Pros, Cons of Barring Japan Cars Described
Restrictions on Japanese automobile exports to the United States gave U.S. companies a chance to develop new cars, but the hold-down was costly to the U.S. consumer and helped the Japanese auto industry too, acting U.S. Trade Representative Michael B. Smith said Monday.
“The amounts of cash amassed in profits by the Japanese producers were growing . . . faster than the normal expectations and therefore were being plowed back into the research and development costs faster than one would have expected,” Smith told a congressional hearing.
The bulk of the profits came from sales to the United States and financed research and development to make the Japanese industry more competitive, he told the Joint Economic Committee’s trade subcommittee.
After four years of limits on Japanese exports to this country, imposed under pressure from the U.S. government, the Reagan Administration said it had decided not to ask for another year. The Japanese government increased the limit on exports to this country to 2.3 million vehicles for the year April, 1985, through March, 1986, up from 1.85 million the year before.
Smith said: “The Japanese auto export restraints have largely achieved their intended purpose--to provide a breathing space for the U.S. manufacturers to introduce new, more fuel-efficient products, improve quality and productivity and restore profitability.”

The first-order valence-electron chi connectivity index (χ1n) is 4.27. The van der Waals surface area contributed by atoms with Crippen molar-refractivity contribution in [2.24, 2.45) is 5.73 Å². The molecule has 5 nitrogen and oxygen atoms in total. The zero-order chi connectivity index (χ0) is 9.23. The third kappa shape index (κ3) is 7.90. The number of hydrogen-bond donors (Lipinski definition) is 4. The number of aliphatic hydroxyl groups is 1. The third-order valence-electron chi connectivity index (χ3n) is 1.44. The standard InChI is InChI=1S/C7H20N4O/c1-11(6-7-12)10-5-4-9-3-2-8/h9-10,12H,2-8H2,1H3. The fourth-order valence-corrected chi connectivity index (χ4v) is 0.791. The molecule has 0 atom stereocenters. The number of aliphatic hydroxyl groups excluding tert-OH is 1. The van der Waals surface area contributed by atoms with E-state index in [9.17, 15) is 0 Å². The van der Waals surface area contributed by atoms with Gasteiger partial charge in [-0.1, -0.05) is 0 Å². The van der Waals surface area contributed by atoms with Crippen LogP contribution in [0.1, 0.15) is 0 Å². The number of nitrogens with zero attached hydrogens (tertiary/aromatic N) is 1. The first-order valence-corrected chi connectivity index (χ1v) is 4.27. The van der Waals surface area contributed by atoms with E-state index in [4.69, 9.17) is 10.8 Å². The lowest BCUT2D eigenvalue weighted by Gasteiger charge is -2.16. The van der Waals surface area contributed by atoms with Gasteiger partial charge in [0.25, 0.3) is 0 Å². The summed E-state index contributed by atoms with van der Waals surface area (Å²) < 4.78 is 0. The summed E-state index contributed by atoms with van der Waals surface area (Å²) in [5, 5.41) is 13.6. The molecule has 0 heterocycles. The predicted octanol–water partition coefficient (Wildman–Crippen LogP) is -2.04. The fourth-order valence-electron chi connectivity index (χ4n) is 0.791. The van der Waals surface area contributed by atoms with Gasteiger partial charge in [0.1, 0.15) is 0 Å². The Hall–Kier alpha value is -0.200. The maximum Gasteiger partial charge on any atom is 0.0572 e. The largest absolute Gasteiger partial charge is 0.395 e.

Cost Consumers $16 Billion
He said the restrictions also helped the American companies meet their investment targets, cut fixed costs and create 44,000 to 105,500 new jobs in this country. But he noted that the cost to the U.S. consumer has been estimated as high as $16 billion over the four years.
Sen. John H. Chafee (R-R.I.) said that there are only 26,000 new jobs and that each one cost $160,000 to create.
For the long term, the restrictions will have only transitory effects on the U.S. auto market, Smith predicted.
But, for other industries, similar restrictions may be needed in the future with judgments on the merits of each case, he added. He explained that international rules do not cover all cases and urged that an effort be made to get an international agreement that would include such “gray areas.”
Smith reported progress in the talks he held last week in Japan. He said efforts to get Japan to take more U.S. farm products were the ones proceeding most slowly. U.S. officials are trying to get reductions in Japanese tariffs that Smith said give Japanese farmers too much protection from imports.